(BIVN) – During a recent visit to the volcanic eruption sites of lower Puna, U.S. Secretary of Agriculture Sonny Perdue sat down with East Hawaiʻi farmers in Keaʻau to talk story.
At the table for the meeting held at W.H. Shipman Ltd. headquarters were Eric Tanouye of Green Point Nurseries, Eric Weinert of the Hawaii Papaya Industry, coffee-grower Suzanne Shriner representing SHAC – Synergistic Hawaii Agriculture Council, Hawaiʻi Farm Bureau president Randy Cabral, Gordon Inouye of Pacific Floral Exchange, Hawaiʻi Farmers Union United treasurer Nami Nielipinski, orchid growers like Bob Wytosky of Hoʻokupu Orchids, and others.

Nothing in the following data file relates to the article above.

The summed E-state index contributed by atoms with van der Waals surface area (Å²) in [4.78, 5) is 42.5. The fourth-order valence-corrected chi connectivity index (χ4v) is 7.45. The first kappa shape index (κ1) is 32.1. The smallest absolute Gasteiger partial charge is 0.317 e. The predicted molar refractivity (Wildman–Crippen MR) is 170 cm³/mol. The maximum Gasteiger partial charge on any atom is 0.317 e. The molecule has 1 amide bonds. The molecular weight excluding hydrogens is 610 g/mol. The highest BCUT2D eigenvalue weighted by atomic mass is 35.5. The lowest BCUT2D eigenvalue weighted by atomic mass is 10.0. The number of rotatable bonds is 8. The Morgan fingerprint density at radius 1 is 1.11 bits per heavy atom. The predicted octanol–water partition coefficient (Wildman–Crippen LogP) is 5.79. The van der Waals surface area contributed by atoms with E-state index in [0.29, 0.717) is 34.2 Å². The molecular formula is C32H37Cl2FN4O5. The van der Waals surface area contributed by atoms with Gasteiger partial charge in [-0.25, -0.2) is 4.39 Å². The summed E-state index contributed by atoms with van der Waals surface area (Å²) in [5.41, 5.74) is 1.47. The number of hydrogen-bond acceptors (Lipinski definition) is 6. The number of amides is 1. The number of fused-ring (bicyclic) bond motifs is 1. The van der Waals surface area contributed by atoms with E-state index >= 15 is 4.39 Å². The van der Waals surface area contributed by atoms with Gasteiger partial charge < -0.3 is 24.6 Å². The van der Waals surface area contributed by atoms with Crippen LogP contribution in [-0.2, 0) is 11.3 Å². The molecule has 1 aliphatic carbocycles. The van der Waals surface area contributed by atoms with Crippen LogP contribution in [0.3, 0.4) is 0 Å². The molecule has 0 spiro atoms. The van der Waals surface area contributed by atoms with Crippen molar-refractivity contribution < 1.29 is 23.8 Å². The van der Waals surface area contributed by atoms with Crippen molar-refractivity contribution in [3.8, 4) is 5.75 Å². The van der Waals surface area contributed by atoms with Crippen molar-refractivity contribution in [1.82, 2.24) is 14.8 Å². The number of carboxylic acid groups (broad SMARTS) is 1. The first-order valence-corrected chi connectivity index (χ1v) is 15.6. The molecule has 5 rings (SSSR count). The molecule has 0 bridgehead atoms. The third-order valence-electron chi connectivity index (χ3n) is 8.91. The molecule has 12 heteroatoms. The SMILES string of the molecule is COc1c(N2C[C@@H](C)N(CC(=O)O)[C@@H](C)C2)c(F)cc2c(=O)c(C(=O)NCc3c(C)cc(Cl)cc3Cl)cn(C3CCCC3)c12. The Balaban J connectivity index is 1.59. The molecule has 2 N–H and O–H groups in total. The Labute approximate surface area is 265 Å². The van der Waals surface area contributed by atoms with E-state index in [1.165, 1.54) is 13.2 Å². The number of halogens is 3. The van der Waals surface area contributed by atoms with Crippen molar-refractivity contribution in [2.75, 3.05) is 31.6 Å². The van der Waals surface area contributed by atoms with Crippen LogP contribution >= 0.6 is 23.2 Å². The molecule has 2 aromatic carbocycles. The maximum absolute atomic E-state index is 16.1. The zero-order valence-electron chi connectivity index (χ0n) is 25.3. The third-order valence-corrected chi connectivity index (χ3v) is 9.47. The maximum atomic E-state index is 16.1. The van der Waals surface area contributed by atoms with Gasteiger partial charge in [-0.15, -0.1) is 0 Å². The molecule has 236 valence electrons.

“I think you’re the first Secretary that’s probably set foot on ground in Puna,” Tanouye remarked as he introduced himself and his sons to Secretary Perdue. “Weʻre marking a great day today.”
“Sorry it took a volcano to bring me here,” Secretary Perdue answered.
There was little discussion on the impacts of the eruption on agriculture. Instead, the local farmers talked with Perdue about a number of other pressing issues, like invasive species, marketing, and labor.
by Big Island Video News
KEAʻAU, Hawaiʻi - Papaya farmers, orchid growers, ranchers, and anthurium exporters had the chance to communicate their needs directly to the top executive of the USDA.